Higher interest rates have cooled Calgary’s red-hot housing market so far in 2023, with both supply and demand backing off from its kamikaze tempo over the past few years.
Yet persistently low inventory levels could have trouble keeping up with a pace-setting provincial economy, resulting in further price increases and a sellers’ market.
In its early spring report, CREB notes both MLS listings and inventory levels have trended up so far in 2023 but remain drastically off balanced conditions.
In January, new listings fell to their lowest level since the late 1990s, recovering albeit slightly in February. By early March, year-to-date listings sat around 4,300, down 40 per cent from the year prior.
“We are not seeing listings grow at the rate we traditionally see, which means inventories are relatively low at the moment,” says CREB chief economist Ann-Marie Lurie, noting months of supply in the city is sitting at under two months.
This tightness is being largely reflected in the detached, semi-detached and row housing categories. And while the apartment condo sector has seen inventory levels gradually improve, persistent demand has similarly reduced supplies.
Regionally, it’s a similar situation in communities such as Airdrie, Cochrane and Okotoks where inventory levels have improved, but still remain well below historical averages, notes Lurie.
While tighter market conditions are creating upward pressure on prices, they are showing signs of slowing down. The year-to-date benchmark price in Calgary by early March sat at $525,900, a three per cent increase year over year, but well off the peak of $546,000 in May 2022.
“However, if we do not see a shift in supply, we could see further upward pressure on prices over the near term,” warns Lurie.
A slower start to the year has helped to mitigate some of those price gains. Sales activity through to early March was down 44 per cent year over year as buyers felt the heat of higher interest rates. Yet Lurie notes sales-to-new-listings ratio in Calgary still sat at 73 per cent.
In new home construction, there has been some good news when it comes to meeting demand. Canada Mortgage and Housing Corp. (CMHC) notes that while total housing starts for all areas in Canada declined 13 per cent to start the year, Calgary is bucking the trend with an 18 per cent year-over-over increase in single-detached starts, and 131 per cent increase in total starts in January alone.
“That reflects a continuing trend of strong housing construction in Calgary,” says Michael Mak, senior economics analyst at CMHC.
“A lot of these developers … are finding it difficult to build in Toronto and Vancouver, especially large multi-family projects. Land costs and financing are quite expensive, so it’s difficult to get the math working. That’s not necessarily the case in Calgary, Edmonton and the Prairies in general.”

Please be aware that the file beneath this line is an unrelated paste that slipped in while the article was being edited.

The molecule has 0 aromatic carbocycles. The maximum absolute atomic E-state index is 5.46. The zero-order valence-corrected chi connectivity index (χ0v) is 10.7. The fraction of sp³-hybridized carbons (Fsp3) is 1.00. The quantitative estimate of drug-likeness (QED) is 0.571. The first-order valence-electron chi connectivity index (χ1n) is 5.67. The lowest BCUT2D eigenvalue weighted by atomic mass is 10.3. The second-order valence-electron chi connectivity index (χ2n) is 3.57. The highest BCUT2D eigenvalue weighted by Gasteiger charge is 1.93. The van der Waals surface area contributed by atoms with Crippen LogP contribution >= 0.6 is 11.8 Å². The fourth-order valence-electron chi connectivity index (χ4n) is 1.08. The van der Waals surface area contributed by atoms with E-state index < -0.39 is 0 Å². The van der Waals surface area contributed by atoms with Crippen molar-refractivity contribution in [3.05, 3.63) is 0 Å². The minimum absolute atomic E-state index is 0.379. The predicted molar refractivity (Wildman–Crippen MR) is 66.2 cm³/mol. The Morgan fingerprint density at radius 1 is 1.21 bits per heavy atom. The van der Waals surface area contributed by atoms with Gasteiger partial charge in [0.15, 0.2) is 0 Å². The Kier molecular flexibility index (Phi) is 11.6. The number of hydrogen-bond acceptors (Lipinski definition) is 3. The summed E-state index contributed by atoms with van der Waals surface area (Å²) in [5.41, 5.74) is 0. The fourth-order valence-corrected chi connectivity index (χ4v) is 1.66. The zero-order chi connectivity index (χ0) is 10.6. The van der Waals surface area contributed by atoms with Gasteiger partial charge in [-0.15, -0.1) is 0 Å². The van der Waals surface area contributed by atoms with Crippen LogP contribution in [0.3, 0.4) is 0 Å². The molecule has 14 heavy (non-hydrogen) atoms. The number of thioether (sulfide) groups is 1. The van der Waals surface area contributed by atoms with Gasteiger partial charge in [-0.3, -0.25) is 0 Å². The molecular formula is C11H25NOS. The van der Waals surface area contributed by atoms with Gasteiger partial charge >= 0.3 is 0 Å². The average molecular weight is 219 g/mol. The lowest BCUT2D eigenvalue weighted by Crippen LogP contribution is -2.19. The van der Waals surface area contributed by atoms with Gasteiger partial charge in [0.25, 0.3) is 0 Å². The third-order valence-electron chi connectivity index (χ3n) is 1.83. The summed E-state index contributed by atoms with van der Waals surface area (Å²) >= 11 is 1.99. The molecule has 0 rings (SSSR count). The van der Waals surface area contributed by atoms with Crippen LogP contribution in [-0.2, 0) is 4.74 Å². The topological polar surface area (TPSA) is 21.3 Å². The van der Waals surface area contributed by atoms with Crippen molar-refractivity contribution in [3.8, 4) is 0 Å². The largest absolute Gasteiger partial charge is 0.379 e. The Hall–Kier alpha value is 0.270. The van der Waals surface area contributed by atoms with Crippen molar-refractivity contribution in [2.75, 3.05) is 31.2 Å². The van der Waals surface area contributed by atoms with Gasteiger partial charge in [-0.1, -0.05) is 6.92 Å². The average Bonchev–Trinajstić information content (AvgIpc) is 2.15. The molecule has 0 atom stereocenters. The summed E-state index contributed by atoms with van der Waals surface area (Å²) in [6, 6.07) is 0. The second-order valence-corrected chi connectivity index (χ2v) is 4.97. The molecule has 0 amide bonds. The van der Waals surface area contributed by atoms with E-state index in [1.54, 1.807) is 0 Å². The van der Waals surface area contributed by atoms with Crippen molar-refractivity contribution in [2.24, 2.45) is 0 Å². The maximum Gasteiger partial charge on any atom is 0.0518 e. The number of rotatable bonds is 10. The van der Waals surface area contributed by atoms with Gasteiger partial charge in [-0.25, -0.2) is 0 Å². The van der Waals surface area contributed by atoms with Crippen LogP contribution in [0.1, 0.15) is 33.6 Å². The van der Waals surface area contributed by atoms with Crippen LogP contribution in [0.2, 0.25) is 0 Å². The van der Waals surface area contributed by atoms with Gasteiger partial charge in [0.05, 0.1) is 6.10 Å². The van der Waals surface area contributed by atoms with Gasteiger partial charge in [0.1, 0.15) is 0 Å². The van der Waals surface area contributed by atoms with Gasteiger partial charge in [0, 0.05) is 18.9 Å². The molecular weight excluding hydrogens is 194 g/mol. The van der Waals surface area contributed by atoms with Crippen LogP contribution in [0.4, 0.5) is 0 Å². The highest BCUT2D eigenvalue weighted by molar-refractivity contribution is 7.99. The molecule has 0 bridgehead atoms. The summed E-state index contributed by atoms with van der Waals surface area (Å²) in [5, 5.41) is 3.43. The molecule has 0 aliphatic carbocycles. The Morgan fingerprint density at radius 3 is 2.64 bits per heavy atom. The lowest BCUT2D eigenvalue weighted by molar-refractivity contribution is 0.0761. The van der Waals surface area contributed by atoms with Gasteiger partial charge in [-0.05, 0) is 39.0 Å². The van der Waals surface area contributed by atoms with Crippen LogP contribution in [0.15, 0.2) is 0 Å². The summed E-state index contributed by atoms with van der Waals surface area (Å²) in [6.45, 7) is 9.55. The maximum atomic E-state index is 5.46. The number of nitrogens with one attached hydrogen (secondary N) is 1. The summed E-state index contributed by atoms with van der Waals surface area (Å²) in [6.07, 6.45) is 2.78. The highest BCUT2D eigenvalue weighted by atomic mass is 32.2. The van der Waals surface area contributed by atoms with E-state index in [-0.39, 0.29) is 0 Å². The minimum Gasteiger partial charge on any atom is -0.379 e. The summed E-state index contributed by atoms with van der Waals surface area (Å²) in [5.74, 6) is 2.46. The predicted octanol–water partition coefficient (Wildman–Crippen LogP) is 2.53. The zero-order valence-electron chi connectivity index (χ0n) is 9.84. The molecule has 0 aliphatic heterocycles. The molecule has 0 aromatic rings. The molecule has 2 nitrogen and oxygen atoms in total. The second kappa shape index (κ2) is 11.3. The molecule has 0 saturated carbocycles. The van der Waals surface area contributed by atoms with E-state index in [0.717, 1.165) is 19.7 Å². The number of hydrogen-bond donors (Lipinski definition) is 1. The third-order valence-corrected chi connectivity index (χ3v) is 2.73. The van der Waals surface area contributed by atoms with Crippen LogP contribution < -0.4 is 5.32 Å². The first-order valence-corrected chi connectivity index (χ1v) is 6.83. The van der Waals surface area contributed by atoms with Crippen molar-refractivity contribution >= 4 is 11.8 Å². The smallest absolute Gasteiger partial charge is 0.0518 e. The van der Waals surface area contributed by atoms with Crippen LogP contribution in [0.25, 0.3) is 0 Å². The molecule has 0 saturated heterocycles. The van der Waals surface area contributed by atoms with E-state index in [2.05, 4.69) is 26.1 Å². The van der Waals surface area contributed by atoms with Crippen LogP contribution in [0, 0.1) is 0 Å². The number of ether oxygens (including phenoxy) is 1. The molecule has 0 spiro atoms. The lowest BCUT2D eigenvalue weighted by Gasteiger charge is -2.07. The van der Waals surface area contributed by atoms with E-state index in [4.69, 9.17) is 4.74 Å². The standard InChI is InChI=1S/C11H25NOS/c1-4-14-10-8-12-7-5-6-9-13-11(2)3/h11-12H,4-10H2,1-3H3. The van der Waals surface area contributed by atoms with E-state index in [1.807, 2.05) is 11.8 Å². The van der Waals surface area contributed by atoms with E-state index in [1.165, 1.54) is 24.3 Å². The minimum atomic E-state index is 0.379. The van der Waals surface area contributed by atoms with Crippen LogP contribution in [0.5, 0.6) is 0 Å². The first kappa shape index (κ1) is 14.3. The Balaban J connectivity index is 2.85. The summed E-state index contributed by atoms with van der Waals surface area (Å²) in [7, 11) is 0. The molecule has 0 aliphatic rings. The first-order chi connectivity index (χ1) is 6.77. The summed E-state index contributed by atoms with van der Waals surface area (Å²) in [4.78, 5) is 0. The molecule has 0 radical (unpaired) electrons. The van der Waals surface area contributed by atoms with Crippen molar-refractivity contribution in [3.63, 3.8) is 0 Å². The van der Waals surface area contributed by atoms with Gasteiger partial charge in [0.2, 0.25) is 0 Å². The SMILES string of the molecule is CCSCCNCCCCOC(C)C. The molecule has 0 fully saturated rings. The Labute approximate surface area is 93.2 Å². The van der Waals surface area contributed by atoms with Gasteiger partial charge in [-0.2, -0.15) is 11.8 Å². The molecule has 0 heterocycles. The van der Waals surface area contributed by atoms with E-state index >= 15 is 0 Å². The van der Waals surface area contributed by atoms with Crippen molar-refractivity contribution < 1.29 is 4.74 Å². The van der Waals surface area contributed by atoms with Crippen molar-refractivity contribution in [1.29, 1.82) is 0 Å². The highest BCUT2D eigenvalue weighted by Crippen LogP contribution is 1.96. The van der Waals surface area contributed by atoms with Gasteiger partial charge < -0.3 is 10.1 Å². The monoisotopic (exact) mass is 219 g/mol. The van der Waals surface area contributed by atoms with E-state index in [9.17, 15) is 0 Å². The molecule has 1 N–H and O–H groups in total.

Of note, Mak says there continues to be a lot of pent-up demand for multi-family housing in the city. He points to completed and unabsorbed units sitting at less than 700 units currently.
“This means builders have basically sold off all the units that were sitting unsold during the period when global oil prices collapsed and sent Alberta into a downturn,” says Mak. “It took a couple years, but all that inventory has been sold off and we’re now sitting at inventory levels comparable to the 2013-15 period.”
While the Bank of Canada’s continued decision to raise its benchmark interest rates have generally cooled housing markets across the country, many experts believe Alberta will still see strong activity in 2023.
Interprovincial migration has been exceptionally strong. In the third quarter of 2022, Statistics Canada reported that 52,582 people moved to Alberta, a nearly 207 per cent increase from 17,131 in the same quarter of 2021.
To that end, CREB chair Christian Twomey says Calgary’s housing market continues to show resilient affordability relative to other urban centres in Canada.
“From your single-family detached and town homes to semi-attached and apartment condos, the affordability here comparative to the Lower Mainland and southern Ontario is night and day,” he says.
“Prices there continue to be significantly higher than here. And as a result, we’re continuing to see an influx of people moving here from those areas.”
Meanwhile, the Conference Board of Canada is forecasting that Alberta will lead all Canadian provinces in GDP growth this year and next. The board projects Alberta will expand by 3.5 per cent this year and 2.4 per cent in 2024.
“It’s definitely a different scene in Calgary and Alberta right now,” says Mak. “There’s a record number of people moving here, which has created some persistent activity within the housing market.”
Twomey believes buyers are going to get used to current interest rates and result in a strong rest of the year.
“I expect we’re going to see a bang-up spring market,” he says. “All the numbers are lined up for exciting things to happen. Not the rapid growth we saw last year, but a fantastic year in real estate.”